For Sun Prairie officials, a rush-hour bus route connecting the fast-growing suburb to the Capitol Square is just the beginning of what they hope will one day be the city’s full integration into Madison’s public bus system.
Route 23 between the Square and a Sun Prairie loop stretching as far as Main Street will be Metro Transit’s fifth foray into one of Madison’s outlying communities.
Beginning Aug. 26, three buses will run at approximately half-hour intervals from 6:31 a.m. to 8:46 a.m., and 3:45 p.m. to 6:08 p.m. Monday through Friday. The route totals about 23 miles, and a trip between the Square and a park-and-ride bus stop Sun Prairie plans to build south of Highway 151 will take just more than 30 minutes.
The route’s 12 stops will include ones near East Towne Mall and the American Center, and along O’Keeffe Avenue in Sun Prairie.
“The people who are going to be using it are predominantly people who are working around the Isthmus in Madison,” Sun Prairie Mayor Paul Esser said.
Public transportation in Sun Prairie is currently limited to a city-subsidized shared-ride taxi service that also operates a shuttle between the city and East Towne Mall that costs $5 each way, according to city transportation planner Philip Gritzmacher.
Esser said he’s been pushing for Metro service since he became mayor four years ago, but it began looking like a reality after the Madison School District decided to phase out using Metro to transport middle-school students as part of a change in school start times beginning in the fall. Metro planning and scheduling manager Drew Beck said that was among the factors that freed up capacity in the system.
A survey of Sun Prairie residents by UW-River Falls last year suggested what researchers called a “high level of support” for bus service between Sun Prairie and Madison, with 47% of respondents saying they would use an express service.
Thirty-one percent said they would ride it four or five days a week, which would translate into some 3,300 daily riders, an amount researchers called “aspirational.”
“If this proportion actually rode the bus most workdays one week a month, that would represent about 850 riders a day,” researchers said.
Beck said the Sun Prairie route is the first big project Metro has undertaken since extending service some eight miles out to Epic’s campus in Verona in 2005. Metro also operates in Middleton, Fitchburg and the town of Madison, all of which share borders with the city of Madison.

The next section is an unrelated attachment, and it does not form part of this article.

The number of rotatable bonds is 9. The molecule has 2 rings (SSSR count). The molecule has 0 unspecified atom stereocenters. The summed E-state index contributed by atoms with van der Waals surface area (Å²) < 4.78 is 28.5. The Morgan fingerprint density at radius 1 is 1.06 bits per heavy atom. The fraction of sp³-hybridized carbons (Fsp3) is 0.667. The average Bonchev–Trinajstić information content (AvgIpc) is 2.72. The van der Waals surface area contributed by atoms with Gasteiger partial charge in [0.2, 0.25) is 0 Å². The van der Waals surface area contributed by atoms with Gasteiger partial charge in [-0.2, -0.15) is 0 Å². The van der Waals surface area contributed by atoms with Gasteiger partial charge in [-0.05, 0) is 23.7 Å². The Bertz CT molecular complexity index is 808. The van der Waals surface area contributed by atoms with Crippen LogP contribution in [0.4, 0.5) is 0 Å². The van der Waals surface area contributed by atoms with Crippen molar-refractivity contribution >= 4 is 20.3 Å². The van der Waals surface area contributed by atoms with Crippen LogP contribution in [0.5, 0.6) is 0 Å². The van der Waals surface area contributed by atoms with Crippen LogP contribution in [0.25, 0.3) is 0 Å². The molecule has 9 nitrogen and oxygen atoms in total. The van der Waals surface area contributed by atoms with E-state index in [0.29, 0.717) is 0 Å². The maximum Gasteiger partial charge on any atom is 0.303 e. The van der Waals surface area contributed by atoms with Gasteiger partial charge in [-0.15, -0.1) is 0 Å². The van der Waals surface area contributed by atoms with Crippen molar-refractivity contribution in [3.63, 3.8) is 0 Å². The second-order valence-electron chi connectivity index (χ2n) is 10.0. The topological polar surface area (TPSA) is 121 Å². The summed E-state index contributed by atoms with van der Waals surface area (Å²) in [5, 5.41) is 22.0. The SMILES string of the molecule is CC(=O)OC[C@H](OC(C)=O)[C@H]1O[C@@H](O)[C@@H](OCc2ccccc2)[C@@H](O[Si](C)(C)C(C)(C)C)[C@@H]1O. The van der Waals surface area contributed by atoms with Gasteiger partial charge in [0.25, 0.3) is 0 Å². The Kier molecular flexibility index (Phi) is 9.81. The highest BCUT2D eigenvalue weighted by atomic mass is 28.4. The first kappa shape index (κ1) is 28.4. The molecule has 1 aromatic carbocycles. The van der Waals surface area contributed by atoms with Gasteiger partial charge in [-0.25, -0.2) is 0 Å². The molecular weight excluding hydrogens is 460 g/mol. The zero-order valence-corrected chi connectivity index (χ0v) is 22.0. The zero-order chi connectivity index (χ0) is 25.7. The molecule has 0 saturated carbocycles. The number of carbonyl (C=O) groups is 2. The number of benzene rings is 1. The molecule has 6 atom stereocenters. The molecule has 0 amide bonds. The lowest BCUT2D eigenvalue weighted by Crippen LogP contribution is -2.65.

For new routes, Beck said Metro generally hopes to see from eight to 10 passengers per bus for every hour the route is in operation. Metro’s system average is in the low-30s per hour, but includes routes on the UW-Madison campus, which are always full, he said.
You have free articles remaining.
“If a few hundred a day when ramped up, that would be superb,” he said of the Sun Prairie route.
Demand is there
Metro spokesman Mick Rusch said the system has long gotten calls asking whether buses go to Sun Prairie, which, with 33,974 people, is the second-largest municipality in Dane County and the second-fastest growing in the state.
The 2020 cost of the service is about $385,000 with Sun Prairie paying about $128,000 of that and the rest covered by the state, fare revenue and other sources, according to Gritzmacher. The city will pay a pro-rated amount for 2019. While survey respondents said they would pay as much as $3.16 a ride, Metro’s standard $2 fare will apply on the route.
Beck said that in setting the cost of service for routes outside of Madison, Metro takes into account factors including how many hours the service is in operation, whether it’s a peak-hours or all-day service, state and federal funding, farebox revenue, and that all rates are set under the same formula.
“We break even with the municipalities sharing the local cost for it,” he said.
Sun Prairie is also spending close to half a million dollars to build a 73-stall park-and-ride with a shelter, landscaping and security cameras at O’Keeffe Avenue and Reiner Road.
Down the road
One of Metro’s top priorities in the coming years is the creation of a bus rapid transit system, a high-frequency, high-capacity, limited-stop service that would run on city streets and dedicated lanes.
But Beck said there are some holes in current coverage that he’d like to fill as well, such as limited service on East Washington Avenue.
Esser said he’d eventually like to see Metro offer intracity Sun Prairie routes, and Beck said Metro is open to further expansion but that it will be difficult without a regional transit authority, or RTA, that can levy taxes for transit improvements. Republicans who have controlled the Legislature since 2011 have been hostile to RTAs.
“In my mind, Metro Transit should be looked at as the transportation provider for all of Dane County,” Esser said, and that absent an RTA, memorandums of understanding with communities can be used to bring in Metro service.